Whether developers can be trusted with this expressivity is an open question which a decision on which is at the core of whether this proposal should proceed at all. I would counter this is a debate which often comes up in in relation to whether the presence of operator overloading enhances a language. I personally am in favour of trusting the developer and empowering them over concerns about potential overuse. Swift does include operator overloading to implement it's operators and despite this I'm not aware of such a powerful feature being a frequent source of incomprehension when approaching another developer's code base due to over use. It is typically, simply not used other than to implement the Swift language itself by library developers as is the intended audience of the implicit conversion feature feature. This reservation might be assuaged by ensuring implicit conversions are properly scoped by applying existing access control mechanisms. One example of this might be that it could be applied is to require that @implicit public init()'s, i.e. those that library developer is exporting only be allowed on a type defined in that module to limit "leakage" of implicit conversions.

If the feature were to be made available, is it possible it could be used to re-implement some of the implicit conversions already built into the Swift compiler? The answer seems to be "yes and no". For example, it may be possible to express the promotion of a non-optional value to an optional in Swift but it would not however be possible to express the conversion of a named tuple to an unnamed tuple in a generalized manner. In my opinion it may not be useful to pursue this anyway as the C++ code is already there and such a refactoring many serve little purpose and may introduce subtle regressions. It is intended the feature should be primarily additive.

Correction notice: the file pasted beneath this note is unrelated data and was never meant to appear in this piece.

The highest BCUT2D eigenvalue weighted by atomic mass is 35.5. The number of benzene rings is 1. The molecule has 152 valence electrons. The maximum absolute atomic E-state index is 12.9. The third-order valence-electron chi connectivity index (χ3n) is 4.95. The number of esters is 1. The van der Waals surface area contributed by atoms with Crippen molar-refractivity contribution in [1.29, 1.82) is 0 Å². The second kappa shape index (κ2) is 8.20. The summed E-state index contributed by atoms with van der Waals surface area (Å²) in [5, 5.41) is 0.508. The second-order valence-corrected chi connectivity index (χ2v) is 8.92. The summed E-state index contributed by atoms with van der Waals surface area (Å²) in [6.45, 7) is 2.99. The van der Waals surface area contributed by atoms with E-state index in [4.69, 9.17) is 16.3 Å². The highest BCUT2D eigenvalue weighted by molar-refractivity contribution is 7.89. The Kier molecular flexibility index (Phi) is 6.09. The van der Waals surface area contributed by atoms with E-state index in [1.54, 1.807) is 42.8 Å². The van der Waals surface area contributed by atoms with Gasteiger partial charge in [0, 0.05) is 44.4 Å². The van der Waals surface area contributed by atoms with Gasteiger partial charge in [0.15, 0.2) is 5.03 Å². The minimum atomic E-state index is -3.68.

Implementation

It is worth reflecting for a moment on the specifics of the implementation of the prototype fleshed out in the PR as this will help refute the other common reservation about adding implicit conversions: that they will result in slower type checking performance. To discuss this, let's break type checking into it's two distinct phases. The first, most time consuming operation is funding solutions for a particular expression in terms of concrete functions to call implemented by specific types. In the Swift compiler, this is performed by a very abstract "constraint solver". After this, a solution may have been found but it may need to be "fixed" or "repaired" by "applying" one or other of the conversions built into the compiler.

For example, for an expression trying to call a function expecting an Int with an Int32 value it seems (I'm not the expert) the constraint solver identifies that an unlabelled initializer for Int taking an Int32 argument is available but doesn't view this solution as being "viable". So, it is already performing the work but giving up at that point and logging an error. The implementation of the prototype simply adds a "fix"/"repair" if an @implicit initialiser is available making the solution viable after the initializer has been "applied".

This led me to conclude that type checking is not being slowed down and indeed it was not possible to measure a slowdown with repeated builds of a fairly substantial open source project with and without the feature being available or in use. Keeping implicit conversions out of the constraint solver also prevents them from cascading leading to an exponential explosion of possibilities to check. It also makes possible bi-directional conversions. For more details on the prototype, consult the provisional PR mentioned above and the summary notes.

Source compatibility

This is an additive feature allowing source that would previously have failed to compile without an explicit conversion to compile in future versions of swift.

Effect on ABI stability